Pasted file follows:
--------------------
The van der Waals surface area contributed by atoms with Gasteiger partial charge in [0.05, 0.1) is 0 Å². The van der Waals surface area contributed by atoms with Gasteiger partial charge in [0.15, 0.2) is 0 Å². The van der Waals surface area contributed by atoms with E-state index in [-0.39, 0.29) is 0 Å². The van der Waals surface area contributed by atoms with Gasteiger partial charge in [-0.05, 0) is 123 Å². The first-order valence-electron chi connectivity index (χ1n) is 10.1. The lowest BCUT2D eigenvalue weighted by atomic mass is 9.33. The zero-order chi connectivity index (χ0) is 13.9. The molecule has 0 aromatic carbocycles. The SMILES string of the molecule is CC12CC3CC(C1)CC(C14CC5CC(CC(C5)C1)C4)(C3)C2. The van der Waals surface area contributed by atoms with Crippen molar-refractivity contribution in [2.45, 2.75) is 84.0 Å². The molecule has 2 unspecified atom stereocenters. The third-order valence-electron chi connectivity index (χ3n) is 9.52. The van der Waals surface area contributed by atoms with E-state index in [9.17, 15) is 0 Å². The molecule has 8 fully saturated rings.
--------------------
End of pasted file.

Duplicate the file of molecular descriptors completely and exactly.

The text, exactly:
The van der Waals surface area contributed by atoms with Gasteiger partial charge in [0.05, 0.1) is 0 Å². The van der Waals surface area contributed by atoms with Gasteiger partial charge in [0.15, 0.2) is 0 Å². The van der Waals surface area contributed by atoms with E-state index in [-0.39, 0.29) is 0 Å². The van der Waals surface area contributed by atoms with Gasteiger partial charge in [-0.05, 0) is 123 Å². The first-order valence-electron chi connectivity index (χ1n) is 10.1. The lowest BCUT2D eigenvalue weighted by atomic mass is 9.33. The zero-order chi connectivity index (χ0) is 13.9. The molecule has 0 aromatic carbocycles. The SMILES string of the molecule is CC12CC3CC(C1)CC(C14CC5CC(CC(C5)C1)C4)(C3)C2. The van der Waals surface area contributed by atoms with Crippen molar-refractivity contribution in [2.45, 2.75) is 84.0 Å². The molecule has 2 unspecified atom stereocenters. The third-order valence-electron chi connectivity index (χ3n) is 9.52. The van der Waals surface area contributed by atoms with E-state index in [9.17, 15) is 0 Å². The molecule has 8 fully saturated rings.